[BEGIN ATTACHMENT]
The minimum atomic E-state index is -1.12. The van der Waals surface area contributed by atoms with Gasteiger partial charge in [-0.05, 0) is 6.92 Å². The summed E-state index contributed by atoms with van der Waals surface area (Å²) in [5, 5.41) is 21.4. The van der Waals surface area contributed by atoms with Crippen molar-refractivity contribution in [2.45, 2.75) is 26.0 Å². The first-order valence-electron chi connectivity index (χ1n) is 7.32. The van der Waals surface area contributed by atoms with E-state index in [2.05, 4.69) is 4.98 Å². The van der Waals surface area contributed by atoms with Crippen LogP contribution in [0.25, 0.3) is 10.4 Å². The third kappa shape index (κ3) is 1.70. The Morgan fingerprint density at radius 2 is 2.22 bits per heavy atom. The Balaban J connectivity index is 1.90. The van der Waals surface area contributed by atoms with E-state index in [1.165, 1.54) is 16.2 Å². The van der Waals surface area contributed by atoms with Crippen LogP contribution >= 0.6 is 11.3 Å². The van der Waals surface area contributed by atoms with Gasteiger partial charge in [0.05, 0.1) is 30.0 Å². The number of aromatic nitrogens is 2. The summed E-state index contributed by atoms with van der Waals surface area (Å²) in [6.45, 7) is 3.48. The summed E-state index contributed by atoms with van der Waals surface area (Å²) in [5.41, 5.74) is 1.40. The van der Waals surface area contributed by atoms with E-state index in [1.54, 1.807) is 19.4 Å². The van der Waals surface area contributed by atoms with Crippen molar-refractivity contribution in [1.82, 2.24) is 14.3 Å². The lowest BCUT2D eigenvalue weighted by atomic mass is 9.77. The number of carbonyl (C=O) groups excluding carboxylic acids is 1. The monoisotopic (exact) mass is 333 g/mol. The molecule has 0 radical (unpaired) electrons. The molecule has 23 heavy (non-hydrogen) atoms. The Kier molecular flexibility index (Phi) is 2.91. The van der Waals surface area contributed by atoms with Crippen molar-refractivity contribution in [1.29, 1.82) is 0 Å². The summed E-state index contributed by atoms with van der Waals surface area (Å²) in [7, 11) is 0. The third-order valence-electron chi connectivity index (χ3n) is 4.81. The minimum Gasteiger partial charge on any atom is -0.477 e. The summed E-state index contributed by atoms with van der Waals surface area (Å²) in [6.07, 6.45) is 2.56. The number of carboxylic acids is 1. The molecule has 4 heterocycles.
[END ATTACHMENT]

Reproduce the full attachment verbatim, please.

The minimum atomic E-state index is -1.12. The van der Waals surface area contributed by atoms with Gasteiger partial charge in [-0.05, 0) is 6.92 Å². The summed E-state index contributed by atoms with van der Waals surface area (Å²) in [5, 5.41) is 21.4. The van der Waals surface area contributed by atoms with Crippen molar-refractivity contribution in [2.45, 2.75) is 26.0 Å². The first-order valence-electron chi connectivity index (χ1n) is 7.32. The van der Waals surface area contributed by atoms with E-state index in [2.05, 4.69) is 4.98 Å². The van der Waals surface area contributed by atoms with Crippen LogP contribution in [0.25, 0.3) is 10.4 Å². The third kappa shape index (κ3) is 1.70. The Morgan fingerprint density at radius 2 is 2.22 bits per heavy atom. The Balaban J connectivity index is 1.90. The van der Waals surface area contributed by atoms with E-state index in [1.165, 1.54) is 16.2 Å². The van der Waals surface area contributed by atoms with Crippen LogP contribution >= 0.6 is 11.3 Å². The van der Waals surface area contributed by atoms with Gasteiger partial charge in [0.05, 0.1) is 30.0 Å². The number of aromatic nitrogens is 2. The summed E-state index contributed by atoms with van der Waals surface area (Å²) in [6.45, 7) is 3.48. The summed E-state index contributed by atoms with van der Waals surface area (Å²) in [5.41, 5.74) is 1.40. The van der Waals surface area contributed by atoms with E-state index in [1.54, 1.807) is 19.4 Å². The van der Waals surface area contributed by atoms with Crippen molar-refractivity contribution in [1.82, 2.24) is 14.3 Å². The lowest BCUT2D eigenvalue weighted by atomic mass is 9.77. The number of carbonyl (C=O) groups excluding carboxylic acids is 1. The monoisotopic (exact) mass is 333 g/mol. The molecule has 0 radical (unpaired) electrons. The molecule has 23 heavy (non-hydrogen) atoms. The Kier molecular flexibility index (Phi) is 2.91. The van der Waals surface area contributed by atoms with Crippen molar-refractivity contribution in [1.29, 1.82) is 0 Å². The summed E-state index contributed by atoms with van der Waals surface area (Å²) in [7, 11) is 0. The third-order valence-electron chi connectivity index (χ3n) is 4.81. The minimum Gasteiger partial charge on any atom is -0.477 e. The summed E-state index contributed by atoms with van der Waals surface area (Å²) in [6.07, 6.45) is 2.56. The number of carboxylic acids is 1. The molecule has 4 heterocycles.